A charity for the homeless that began in Pinellas County almost five years ago has, like its clientele, never known exactly where its next pay check would come from.
The county has helped fund the program, as have some cities, but the process is informal and each year's budget season brings renewed uncertainty.
That has finally lessened this year, following a decision by County Administrator Bob LaSala to embrace Pinellas Hope as a fixture in the region's efforts to combat homelessness.
Opened in 2007 in response to the county's swelling homeless population, Pinellas Hope is part tent city, part food pantry. On about 20 acres of land provided by the Catholic Diocese of St. Petersburg, it houses more than 250 men and women in tents and wooden sheds called casitas.
Along with in-kind donations, the Catholic Charities-run program has depended on the county's annual $500,000 contribution, as well as smaller offerings from cities like St. Petersburg and Pinellas Park.
But each year the County Commission has had to reapprove funding for Pinellas Hope, treating it like a one-time expense that happens to come calling just before the new fiscal year. On Thursday, LaSala said he has decided to make it a permanent part of the health and human services budget he will propose in 2013, ending its position as an outlier.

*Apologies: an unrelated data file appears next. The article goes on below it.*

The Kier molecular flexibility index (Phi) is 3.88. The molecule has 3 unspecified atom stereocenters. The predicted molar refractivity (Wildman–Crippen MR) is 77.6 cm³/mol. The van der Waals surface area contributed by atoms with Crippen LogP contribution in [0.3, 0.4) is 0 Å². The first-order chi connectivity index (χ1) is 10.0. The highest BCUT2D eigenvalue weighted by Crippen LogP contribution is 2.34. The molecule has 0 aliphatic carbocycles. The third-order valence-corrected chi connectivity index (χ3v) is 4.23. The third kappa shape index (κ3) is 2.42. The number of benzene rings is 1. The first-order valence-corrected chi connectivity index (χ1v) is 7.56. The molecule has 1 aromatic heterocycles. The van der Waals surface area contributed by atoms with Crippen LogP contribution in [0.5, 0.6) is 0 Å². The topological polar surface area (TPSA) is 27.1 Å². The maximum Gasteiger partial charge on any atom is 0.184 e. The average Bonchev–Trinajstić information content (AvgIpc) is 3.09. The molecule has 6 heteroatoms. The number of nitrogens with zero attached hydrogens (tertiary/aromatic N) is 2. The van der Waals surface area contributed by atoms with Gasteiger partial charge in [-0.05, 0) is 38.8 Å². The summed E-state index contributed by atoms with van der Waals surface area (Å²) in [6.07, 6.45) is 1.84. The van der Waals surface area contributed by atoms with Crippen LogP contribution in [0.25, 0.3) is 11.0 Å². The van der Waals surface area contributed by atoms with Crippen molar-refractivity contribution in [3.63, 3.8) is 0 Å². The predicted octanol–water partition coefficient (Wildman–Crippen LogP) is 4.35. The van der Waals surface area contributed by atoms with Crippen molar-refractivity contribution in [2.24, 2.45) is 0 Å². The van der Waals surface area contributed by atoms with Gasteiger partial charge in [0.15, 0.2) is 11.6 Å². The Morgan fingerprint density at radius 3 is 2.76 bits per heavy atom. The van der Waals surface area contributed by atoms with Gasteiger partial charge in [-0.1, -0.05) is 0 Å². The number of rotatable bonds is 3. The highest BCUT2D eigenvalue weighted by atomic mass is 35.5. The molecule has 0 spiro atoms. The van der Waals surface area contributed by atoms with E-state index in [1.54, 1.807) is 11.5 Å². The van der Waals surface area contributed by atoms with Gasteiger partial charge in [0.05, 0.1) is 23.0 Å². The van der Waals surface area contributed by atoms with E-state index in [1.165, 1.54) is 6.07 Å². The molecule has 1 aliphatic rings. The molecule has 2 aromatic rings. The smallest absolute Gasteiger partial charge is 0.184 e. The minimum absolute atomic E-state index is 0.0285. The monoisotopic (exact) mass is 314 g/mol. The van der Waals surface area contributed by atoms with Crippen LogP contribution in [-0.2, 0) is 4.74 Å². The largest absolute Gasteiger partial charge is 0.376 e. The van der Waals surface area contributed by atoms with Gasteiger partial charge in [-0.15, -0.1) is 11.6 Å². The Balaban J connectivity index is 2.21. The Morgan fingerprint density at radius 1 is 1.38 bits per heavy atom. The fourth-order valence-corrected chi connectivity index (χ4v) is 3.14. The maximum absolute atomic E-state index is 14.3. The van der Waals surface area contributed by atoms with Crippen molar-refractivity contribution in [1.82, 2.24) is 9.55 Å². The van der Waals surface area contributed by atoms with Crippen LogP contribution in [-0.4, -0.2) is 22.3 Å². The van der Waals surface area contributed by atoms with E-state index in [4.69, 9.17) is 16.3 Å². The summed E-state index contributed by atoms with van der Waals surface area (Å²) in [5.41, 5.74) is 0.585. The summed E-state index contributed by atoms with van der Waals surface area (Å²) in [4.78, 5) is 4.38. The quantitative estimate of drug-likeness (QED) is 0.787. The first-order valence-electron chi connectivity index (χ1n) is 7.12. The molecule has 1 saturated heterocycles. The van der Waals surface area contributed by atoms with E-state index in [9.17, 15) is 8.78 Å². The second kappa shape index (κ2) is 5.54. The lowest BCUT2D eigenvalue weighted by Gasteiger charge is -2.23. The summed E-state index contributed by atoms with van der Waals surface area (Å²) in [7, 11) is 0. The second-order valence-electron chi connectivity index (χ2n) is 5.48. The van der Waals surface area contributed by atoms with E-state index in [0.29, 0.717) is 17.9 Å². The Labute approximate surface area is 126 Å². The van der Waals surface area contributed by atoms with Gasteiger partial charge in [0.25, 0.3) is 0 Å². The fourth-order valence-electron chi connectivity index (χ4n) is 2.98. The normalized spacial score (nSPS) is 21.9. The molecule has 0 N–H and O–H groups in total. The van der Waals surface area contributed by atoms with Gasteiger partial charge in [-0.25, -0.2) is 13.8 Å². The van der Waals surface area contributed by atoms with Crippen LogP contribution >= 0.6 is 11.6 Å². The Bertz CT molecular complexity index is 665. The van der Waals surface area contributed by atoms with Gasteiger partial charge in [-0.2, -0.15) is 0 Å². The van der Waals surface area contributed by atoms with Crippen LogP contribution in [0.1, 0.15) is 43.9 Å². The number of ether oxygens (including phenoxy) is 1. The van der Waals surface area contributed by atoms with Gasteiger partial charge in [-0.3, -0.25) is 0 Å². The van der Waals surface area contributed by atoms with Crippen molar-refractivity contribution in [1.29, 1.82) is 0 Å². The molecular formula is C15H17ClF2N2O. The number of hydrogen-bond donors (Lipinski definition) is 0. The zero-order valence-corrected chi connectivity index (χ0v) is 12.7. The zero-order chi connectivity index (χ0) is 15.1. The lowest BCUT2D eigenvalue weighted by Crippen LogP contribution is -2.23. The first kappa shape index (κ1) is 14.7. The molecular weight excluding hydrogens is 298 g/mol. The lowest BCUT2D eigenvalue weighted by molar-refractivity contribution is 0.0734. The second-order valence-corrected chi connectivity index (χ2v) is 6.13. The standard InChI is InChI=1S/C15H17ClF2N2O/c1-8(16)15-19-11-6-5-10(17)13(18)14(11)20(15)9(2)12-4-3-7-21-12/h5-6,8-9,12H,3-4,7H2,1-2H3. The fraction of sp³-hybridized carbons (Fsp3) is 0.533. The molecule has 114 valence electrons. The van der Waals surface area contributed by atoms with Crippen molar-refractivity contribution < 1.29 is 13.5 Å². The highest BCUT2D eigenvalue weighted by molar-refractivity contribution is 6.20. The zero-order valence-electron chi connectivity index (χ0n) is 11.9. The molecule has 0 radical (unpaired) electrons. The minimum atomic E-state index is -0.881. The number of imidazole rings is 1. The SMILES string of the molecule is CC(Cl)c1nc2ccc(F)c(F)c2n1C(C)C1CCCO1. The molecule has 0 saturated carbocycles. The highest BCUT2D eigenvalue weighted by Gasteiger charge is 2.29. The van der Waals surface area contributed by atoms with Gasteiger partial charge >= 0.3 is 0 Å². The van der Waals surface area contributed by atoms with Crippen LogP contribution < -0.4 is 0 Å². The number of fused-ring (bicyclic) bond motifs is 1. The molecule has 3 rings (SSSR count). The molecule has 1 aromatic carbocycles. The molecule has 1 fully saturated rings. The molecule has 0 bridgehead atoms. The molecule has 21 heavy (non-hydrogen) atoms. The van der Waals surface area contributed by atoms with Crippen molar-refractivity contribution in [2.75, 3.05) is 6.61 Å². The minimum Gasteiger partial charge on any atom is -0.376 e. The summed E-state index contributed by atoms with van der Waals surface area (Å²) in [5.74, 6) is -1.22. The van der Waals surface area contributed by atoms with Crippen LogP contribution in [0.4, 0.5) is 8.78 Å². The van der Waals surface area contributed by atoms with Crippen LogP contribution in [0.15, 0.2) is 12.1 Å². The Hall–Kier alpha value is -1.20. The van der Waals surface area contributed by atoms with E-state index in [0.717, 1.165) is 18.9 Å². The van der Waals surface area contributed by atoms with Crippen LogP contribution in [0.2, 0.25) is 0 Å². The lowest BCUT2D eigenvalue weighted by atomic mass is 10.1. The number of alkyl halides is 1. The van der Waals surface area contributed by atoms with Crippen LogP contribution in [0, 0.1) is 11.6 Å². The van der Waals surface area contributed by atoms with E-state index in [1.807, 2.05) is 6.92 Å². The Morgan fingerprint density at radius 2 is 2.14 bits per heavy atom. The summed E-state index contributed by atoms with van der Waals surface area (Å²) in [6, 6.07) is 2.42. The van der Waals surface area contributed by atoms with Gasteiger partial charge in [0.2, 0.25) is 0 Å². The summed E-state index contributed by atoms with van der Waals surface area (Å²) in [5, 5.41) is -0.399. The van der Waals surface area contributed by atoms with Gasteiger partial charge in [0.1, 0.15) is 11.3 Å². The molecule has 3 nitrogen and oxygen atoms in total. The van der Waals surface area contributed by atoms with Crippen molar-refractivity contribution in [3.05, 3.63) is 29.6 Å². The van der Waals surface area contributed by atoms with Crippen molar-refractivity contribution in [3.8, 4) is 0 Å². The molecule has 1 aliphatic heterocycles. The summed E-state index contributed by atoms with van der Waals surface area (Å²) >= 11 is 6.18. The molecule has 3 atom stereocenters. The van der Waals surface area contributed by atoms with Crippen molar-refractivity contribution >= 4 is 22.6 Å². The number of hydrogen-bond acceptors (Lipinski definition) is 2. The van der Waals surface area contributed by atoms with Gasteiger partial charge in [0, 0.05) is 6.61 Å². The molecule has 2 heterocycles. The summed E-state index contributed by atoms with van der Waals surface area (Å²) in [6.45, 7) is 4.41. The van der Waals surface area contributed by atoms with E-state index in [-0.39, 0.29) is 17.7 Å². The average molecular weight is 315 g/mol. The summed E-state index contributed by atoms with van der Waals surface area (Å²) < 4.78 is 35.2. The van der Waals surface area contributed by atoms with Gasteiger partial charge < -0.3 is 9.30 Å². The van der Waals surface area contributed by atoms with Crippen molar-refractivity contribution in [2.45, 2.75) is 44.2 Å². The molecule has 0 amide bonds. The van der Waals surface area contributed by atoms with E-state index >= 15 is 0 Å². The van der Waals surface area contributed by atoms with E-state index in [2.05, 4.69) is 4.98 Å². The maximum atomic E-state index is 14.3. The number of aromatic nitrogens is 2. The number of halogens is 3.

To pay for the program and two other homeless initiatives this coming fiscal year — a total cost of $840,000 — the County Commission plans to pull money out of a special fund it created to weather the recession.
Some cities are considering kicking in more money than they have in the past. Clearwater has not contributed to Pinellas Hope since it wrote a check for $50,000 the first year the program started, but it is now planning to give $25,000. Another $12,000 will come through a federal grant that the city administers.
The city's own homeless shelter, called Clearwater Homeless Intervention Project (CHIP), closed last year and the city has been directing people to Pinellas Hope. More recently, the city has cracked down on its homeless population by passing new laws, one of which bans them from sitting or lying down on public sidewalks.
"We know that (Pinellas Hope) is responding to some of our demand for support for the homeless, so we feel like we should assist them in the cost of doing that," said City Manager Bill Horne.
Pinellas Park also may increase its contribution this year. City Manager Mike Gustafson said the council had recommended, but has yet to vote on, boosting funding for Pinellas Hope to $35,000, up from its usual $25,000.
St. Petersburg has budgeted $100,000 for Pinellas Hope in 2012-13, the same amount it contributed this fiscal year.
Anna M. Phillips can be reached at email@example.com.